A Rector’s ramble

IMG_3177I’ve made it! It’s my day off. You may think it’s wrong of me be so thankful for a day off – but it doesn’t mean I dislike my job….rather that it’s been a week of huge change, and I need respite. All these early mornings have made a lie in essential. And I took a look at my list o things to do, put it down, and went for a walk….

Regular readers will be aware of my walking exploits. Any long walk tends to involve mud. So I set off, suitably booted, on to Salisbury Plain. www.access.mod.uk is my new best website. On my map, there are whole areas bounded by open red triangles. This land is MOD land, and is used for training. It is accessible to the general public, provided they stick to the marked rights of way, and as long as they obey any instructions on the day from authorised military personal.  This brings a certain piquancy to navigation – I am only just getting used to hearing the live firing exercises, and still look up at the sound of helicopters. I really didn’t fancy incurring the wrath of the Army on my first walk round here.

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Well, hats off to the British Army.  Beautifully maintained chalky paths, and gates which are oh, so polite. They  hang neatly on their hinges, swing freely and fasten and unfasten sensibly. And they indicate that I am on the path! I was concerned about my navigation a few times….there were newly planted hedges which didn’t seem to quite align with my map, so those gates were a very welcome sight. And to be out and about, up on ridges, able to see the landscape, looking at the lumps and bumps, with fresh air in my lungs and bird song in my ears…what a treat. I walked past the trig point, dropped down to the byway and paused for a welcome cup of coffee to survey where I was.

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The byway suddenly looked much more like one of ‘my’ walks. As you can see from the photo, it was rutted and muddy…..and it got considerably worse as it went on…and I extremely proud to announce that I remained pristinely clean. For once, I still looked like an advert for an outdoor clothing company.  The byway was utterly beautiful, sunken about four feet below the level of the ground around…another sign of how long Salisbury plain has been used and managed. The woods around have been recently cleared of many of their trees, so there was an invigorating smell of fresh sap. When I reached a crossroads in the wood I stopped for another coffee, congratulating myself on the peace, and savouring the gently sounds of trees creaking, dead leaves rustling and birds trilling, I heard what sounded like an approaching train.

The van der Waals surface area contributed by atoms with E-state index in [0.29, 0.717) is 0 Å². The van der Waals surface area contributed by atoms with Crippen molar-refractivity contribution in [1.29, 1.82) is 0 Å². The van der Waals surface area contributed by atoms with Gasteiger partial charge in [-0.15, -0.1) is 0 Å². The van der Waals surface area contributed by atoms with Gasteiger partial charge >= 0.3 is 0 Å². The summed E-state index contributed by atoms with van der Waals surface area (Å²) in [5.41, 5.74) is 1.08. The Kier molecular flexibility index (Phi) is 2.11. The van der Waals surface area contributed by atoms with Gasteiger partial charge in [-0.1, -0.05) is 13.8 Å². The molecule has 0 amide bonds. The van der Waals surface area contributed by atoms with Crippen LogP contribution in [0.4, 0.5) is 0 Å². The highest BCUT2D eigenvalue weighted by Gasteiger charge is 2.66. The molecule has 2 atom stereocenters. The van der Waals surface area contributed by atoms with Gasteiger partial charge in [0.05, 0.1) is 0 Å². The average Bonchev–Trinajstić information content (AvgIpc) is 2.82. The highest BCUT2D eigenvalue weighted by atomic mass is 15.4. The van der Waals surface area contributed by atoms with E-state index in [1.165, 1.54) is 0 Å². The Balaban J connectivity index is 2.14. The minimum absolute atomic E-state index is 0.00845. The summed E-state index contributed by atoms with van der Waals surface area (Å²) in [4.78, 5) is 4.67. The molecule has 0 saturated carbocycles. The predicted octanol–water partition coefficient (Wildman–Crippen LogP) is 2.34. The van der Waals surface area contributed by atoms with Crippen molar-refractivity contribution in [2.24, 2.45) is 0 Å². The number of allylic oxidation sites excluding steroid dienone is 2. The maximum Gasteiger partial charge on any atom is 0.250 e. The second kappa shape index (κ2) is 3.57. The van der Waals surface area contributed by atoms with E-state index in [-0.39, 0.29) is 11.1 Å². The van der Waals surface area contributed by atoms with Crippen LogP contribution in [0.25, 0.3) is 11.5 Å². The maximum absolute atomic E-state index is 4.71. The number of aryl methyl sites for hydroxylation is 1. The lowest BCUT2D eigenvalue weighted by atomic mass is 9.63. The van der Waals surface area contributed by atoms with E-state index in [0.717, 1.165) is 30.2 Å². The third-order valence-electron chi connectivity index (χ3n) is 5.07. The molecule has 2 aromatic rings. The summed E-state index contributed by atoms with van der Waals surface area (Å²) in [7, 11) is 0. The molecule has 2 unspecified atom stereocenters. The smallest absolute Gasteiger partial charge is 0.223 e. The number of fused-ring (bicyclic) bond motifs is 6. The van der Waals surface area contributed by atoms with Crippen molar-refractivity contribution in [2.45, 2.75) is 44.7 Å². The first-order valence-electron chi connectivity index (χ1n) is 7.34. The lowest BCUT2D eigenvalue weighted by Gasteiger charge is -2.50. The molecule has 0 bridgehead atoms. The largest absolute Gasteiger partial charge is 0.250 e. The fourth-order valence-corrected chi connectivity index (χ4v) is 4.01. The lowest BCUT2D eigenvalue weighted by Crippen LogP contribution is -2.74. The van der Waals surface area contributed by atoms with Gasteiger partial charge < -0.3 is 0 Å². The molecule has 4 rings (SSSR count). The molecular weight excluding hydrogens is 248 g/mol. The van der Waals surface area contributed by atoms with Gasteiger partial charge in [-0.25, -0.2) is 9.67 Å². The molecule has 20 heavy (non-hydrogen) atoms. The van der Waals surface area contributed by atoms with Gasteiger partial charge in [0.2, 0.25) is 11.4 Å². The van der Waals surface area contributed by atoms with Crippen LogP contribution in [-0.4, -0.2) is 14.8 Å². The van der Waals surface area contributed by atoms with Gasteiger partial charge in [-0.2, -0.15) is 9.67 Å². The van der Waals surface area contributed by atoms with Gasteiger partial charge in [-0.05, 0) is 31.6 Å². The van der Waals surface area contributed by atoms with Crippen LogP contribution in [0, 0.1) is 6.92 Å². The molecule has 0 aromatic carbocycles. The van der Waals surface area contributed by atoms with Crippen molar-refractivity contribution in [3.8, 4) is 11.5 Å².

Three articulated lorries met at the cross roads – one fully laden with pine tree trunks. There was much manoeuvring, and I took enormous pleasure in leaning on a forestry commission barrier, watching the shenanigans. I felt rather like a Two Ronnies character! As the laden lorry roared past, suddenly I smelled pine resin and Christmas, even in March and Lent.

It wasn’t a very long walk, it was very slow even by my standards, but I am restored. Better look at that To Do list again now.

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6 responses to “A Rector’s ramble

  1. i’d forgotten how lovely SPTA can be. Most of my time on it was working rather than rambling, but in the days there (84-87) I was into serious running so ran many miles over the various tracks. For me I’d been down those tracks so many times in night time rather than day and in tactical blackout – seeing little. Seeing them in daylight was often a revelation.

    The military do look after the land entrusted to them and they are great wild life conservation areas as well, as well as historic with lots of the protected barrows etc.

    I envy you 🙂

  2. It’s good to hear that you are getting to know your new terrain and it obviously refreshes you spiritually, but, have you seen this evening’s TV news?
    You may need to rethink your route for future walks.

  3. Years ago when I did the Pembrokeshire coastal path, we had to cross MOD Castlemartin, which could only be done with a guide. We were told to stick to the path and not kick any metal objects in the ground. Unfortunately, as it was only open to the public on certain days, it allowed some puffball mushrooms to grow quite big so lots of people went off the path to pick them. Almost time to put my hiking boots back on, though it’ll be tricky since I left Sussex for London.

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